OSU's new hazelnuts are immune to the yield-reducing eastern filbert blight fungus
The hazelnut is Oregon's official nut. It's no surprise given that Oregon grows 99 percent of the U.S. crop. Oregon's approximately 600 growers produced $63 million of hazelnuts in 2012 harvested on 29,000 acres.
But more than 20 years ago, the future looked bleak. A disease called eastern filbert blight was threatening to devastate orchards.
So OSU researchers set to work, crossbreeding tree varieties for resistance to it. They've since released 17 cultivars that are immune. The latest contribution was in 2013 with Wepster, a high-yielding, blight-resistant hazelnut whose smaller size makes it ideal for the baking and chocolate industries.
Growers don't need to spray these new varieties with fungicides – and that helps their bottom line and the environment. The trees are taking root. A survey found that more than half of the 2,730 acres planted between 2009 and 2012 were Jefferson, a variety released by OSU in 2009. Unofficial estimates, however, say the number of new acres during that time was 11,000 to 12,000, with more than half being Jefferson.
Sources: Polly Owen, manager of the Hazelnut Marketing Board; USDA National Agricultural Statistics Service; OSU hazelnut breeder Shawn Mehlenbacher.
Cultivars also test well with millers and bakers
Oregon wheat growers depend on new cultivars to improve yields and fight crop diseases. So for more than a century, Oregon State University's wheat breeders have been at work. They've developed dozens of varieties adapted to Oregon's diverse growing conditions.
One of OSU's latest releases is Kaseberg, a soft white winter cultivar that thrives in many regional climates. It delivers higher yields than similar, widely planted wheat and is resistant to the yield-reducing stripe rust fungus. The variety was also bred to appeal to the baking industry; its fine flour particles are ideal for cookies and crackers.
In 2013 OSU released Ladd, one of the few cultivars with resistance to soilborne wheat mosaic virus, which farmers struggle to control in irrigated areas in the Pacific Northwest.
Oregon's farmers produced $472 million of wheat in 2012.
Sources: OSU wheat breeder Bob Zemetra; USDA's National Agricultural Statistics Service.
New strategies save money and reduce children’s exposure to pesticides
Mandated by state law, the Oregon State University Extension Service has drawn up best practices for schools to implement to reduce their pesticide use. The plans use integrated pest management (IPM), which employs chemicals as a last resort and instead aims to eliminate the conditions that attract pests, some of which can trigger asthma – a condition that 10 percent of all Oregon children have.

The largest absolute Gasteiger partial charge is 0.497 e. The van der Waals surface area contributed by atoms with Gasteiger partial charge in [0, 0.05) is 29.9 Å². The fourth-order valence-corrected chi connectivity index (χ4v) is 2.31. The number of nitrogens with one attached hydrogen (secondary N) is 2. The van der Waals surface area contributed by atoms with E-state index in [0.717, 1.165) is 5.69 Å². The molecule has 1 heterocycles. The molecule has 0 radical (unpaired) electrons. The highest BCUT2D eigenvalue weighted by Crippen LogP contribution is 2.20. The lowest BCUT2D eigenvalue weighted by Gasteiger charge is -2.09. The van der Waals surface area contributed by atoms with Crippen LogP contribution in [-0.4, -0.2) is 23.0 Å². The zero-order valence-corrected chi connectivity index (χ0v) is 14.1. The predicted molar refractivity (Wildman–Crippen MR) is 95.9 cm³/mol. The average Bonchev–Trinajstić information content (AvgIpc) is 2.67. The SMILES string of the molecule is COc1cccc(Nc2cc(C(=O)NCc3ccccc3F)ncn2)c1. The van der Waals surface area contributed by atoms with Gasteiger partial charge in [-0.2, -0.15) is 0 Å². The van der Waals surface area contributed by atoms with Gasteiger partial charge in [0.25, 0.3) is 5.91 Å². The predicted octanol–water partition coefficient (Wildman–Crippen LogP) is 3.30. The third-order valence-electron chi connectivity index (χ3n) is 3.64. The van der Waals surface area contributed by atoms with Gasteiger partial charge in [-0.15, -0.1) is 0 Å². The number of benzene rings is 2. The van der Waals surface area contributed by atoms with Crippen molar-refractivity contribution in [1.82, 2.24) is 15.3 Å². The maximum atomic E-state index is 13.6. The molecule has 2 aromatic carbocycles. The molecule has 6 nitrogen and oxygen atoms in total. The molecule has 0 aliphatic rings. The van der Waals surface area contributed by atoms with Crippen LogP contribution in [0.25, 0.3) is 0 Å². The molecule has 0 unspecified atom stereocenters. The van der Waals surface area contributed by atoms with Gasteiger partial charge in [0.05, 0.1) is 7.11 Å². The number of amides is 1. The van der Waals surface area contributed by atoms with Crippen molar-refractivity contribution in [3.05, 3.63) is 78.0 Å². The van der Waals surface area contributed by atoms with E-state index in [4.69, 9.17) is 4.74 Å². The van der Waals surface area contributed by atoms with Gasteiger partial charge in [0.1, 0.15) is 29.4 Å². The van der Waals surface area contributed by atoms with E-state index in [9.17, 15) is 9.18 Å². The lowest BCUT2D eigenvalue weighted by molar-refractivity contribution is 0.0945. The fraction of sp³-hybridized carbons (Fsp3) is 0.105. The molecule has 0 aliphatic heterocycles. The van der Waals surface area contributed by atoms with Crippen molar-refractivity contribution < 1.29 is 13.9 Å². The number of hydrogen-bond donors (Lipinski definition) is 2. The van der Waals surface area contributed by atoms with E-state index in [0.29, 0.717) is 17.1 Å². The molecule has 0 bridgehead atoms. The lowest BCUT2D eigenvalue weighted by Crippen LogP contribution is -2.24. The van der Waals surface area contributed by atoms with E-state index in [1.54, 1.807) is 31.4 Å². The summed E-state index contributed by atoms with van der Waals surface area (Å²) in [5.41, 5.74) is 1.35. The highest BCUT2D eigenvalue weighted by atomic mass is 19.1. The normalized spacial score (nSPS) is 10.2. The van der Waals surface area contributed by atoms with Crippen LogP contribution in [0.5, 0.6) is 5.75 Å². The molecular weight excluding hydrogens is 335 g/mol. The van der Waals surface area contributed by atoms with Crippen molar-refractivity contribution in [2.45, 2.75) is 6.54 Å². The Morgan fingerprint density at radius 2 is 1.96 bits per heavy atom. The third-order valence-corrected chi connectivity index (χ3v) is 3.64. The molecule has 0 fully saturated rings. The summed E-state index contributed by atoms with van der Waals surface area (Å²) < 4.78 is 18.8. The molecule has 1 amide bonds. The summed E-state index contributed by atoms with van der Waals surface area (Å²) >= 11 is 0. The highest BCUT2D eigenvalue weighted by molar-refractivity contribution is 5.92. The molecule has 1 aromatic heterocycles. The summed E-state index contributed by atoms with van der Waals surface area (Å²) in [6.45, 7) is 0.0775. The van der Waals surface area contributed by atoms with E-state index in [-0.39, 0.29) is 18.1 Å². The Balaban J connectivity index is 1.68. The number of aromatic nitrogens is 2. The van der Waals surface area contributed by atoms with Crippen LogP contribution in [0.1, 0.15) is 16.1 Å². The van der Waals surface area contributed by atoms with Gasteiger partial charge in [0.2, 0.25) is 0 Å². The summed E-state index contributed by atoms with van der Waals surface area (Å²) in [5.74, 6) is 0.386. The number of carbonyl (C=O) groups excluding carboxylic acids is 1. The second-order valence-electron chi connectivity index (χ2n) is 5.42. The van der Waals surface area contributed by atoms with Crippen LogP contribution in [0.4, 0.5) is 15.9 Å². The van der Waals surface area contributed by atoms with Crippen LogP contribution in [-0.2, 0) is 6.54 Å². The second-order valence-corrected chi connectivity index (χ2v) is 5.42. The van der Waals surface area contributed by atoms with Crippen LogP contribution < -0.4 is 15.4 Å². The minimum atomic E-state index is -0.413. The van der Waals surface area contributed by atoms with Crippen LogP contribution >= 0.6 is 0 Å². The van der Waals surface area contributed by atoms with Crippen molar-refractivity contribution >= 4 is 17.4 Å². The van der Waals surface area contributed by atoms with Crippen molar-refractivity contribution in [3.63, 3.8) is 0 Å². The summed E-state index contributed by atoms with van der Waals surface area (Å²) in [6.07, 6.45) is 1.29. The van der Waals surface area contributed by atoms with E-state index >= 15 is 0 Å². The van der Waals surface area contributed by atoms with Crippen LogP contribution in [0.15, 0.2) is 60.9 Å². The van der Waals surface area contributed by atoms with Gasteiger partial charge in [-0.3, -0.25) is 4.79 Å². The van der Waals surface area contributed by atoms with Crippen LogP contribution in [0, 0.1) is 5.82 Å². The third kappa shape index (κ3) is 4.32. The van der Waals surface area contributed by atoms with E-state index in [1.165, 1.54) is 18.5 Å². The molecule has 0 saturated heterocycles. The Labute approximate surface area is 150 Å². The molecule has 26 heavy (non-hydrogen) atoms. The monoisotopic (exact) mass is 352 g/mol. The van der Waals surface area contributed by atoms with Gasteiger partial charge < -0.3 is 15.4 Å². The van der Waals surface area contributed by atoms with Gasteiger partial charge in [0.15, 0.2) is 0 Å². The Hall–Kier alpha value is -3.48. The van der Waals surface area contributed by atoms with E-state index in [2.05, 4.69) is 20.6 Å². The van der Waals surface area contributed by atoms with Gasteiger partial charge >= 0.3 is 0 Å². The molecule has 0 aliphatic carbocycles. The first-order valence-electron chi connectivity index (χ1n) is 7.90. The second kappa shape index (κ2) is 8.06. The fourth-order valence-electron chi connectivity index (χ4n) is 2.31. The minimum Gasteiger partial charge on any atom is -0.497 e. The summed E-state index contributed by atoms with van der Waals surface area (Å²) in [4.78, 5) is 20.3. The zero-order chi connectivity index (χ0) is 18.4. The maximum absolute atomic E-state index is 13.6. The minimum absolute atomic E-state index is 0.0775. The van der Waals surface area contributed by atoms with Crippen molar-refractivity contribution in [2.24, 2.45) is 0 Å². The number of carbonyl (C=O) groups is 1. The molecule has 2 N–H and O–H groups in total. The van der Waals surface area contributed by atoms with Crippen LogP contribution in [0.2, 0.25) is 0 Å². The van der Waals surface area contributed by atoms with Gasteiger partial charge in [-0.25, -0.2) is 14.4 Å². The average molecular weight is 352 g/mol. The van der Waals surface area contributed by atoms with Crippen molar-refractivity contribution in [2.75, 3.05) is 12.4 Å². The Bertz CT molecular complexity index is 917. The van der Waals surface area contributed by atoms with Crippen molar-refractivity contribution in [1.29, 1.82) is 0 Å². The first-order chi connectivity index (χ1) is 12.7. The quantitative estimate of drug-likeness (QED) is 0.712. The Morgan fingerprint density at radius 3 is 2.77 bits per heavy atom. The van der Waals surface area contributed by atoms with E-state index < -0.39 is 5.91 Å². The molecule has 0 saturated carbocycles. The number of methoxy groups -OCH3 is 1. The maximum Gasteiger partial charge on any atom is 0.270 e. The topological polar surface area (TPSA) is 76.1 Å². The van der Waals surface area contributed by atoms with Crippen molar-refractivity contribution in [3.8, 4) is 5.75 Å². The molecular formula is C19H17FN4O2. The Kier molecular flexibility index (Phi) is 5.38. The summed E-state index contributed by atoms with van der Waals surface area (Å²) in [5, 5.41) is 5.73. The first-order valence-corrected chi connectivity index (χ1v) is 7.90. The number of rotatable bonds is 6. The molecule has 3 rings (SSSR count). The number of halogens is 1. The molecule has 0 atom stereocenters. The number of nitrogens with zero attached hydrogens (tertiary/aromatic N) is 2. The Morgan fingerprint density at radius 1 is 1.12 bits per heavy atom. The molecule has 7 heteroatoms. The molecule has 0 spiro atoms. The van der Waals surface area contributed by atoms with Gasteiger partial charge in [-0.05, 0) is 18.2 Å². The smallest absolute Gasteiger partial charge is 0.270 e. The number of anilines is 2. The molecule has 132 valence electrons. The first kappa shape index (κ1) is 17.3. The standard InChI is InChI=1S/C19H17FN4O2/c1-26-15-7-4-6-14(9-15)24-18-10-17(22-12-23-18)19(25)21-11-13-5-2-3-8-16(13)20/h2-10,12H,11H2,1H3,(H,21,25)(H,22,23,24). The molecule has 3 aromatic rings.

As part of the law, each school district must designate an IPM coordinator. Extension provided IPM training to coordinators from 183 of Oregon's 197 school districts in 2012.
Backers say IPM will reduce costs. The Anne Arundel district in Maryland reduced its pest control budget from $46,000 to $14,000 after its first year of IPM. Schools in Montgomery County in Maryland reduced pesticide use from 5,000 applications in 1985 to none four years later, saving $1,800 per school and $30,000 at the food service warehouse. The Monroe County Community School Corp. in Indiana saves about $13,600 a year with IPM.
Sources: National Coalition Against the Misuse of Pesticides; 2010 report by Oregon Asthma Program; Tim Stock, IPM education specialist with OSU Extension.
The Oregon Wine Research Institute focuses industry collaboration in research and Extension
The process of making wine is complex and OSU research is helping improve the process from field to market. OSU vine expert Patty Skinkis has found that using a cover crop in a mature vineyard produces higher-quality grapes and a better bottom line. For Oregon's 870-plus vineyards, that bottom line was nearly $94 million in sales of grapes in 2012. That's in addition to the $253 million in cases that the state's 463 wineries sold.
Skinkis also found that grapes from vines with grass alleyways scored the highest in terms of phenolics, which affect how wine feels in the mouth, and anthocyanins, which are pigments that produce a more intense red—a desirable trait in Oregon’s famous Pinot noir and many other red wines. That increased quality could translate into higher prices for Oregon grapes and for the wine made from them.
Meanwhile, OSU researcher James Osborne is studying how yeast impact the aroma of Pinot noir. His goal is to help winemakers select strains that can produce the aromas and flavors they desire. Osborne and Skinkis are carrying on OSU's legacy of helping the wine industry. Past achievements of OSU scientists include isolating the first malolactic bacteria to grow at cold temperatures and low pHs; devising a lag growth phase crop estimation system that is now used universally; importing the Dijon clones and many varieties for the first time into the United States; and creating the first International Cool Climate Symposium for Viticulture and Enology in 1984.
Source: Southern Oregon University 2011 Oregon Winery Census Report; National Agricultural Statistics Service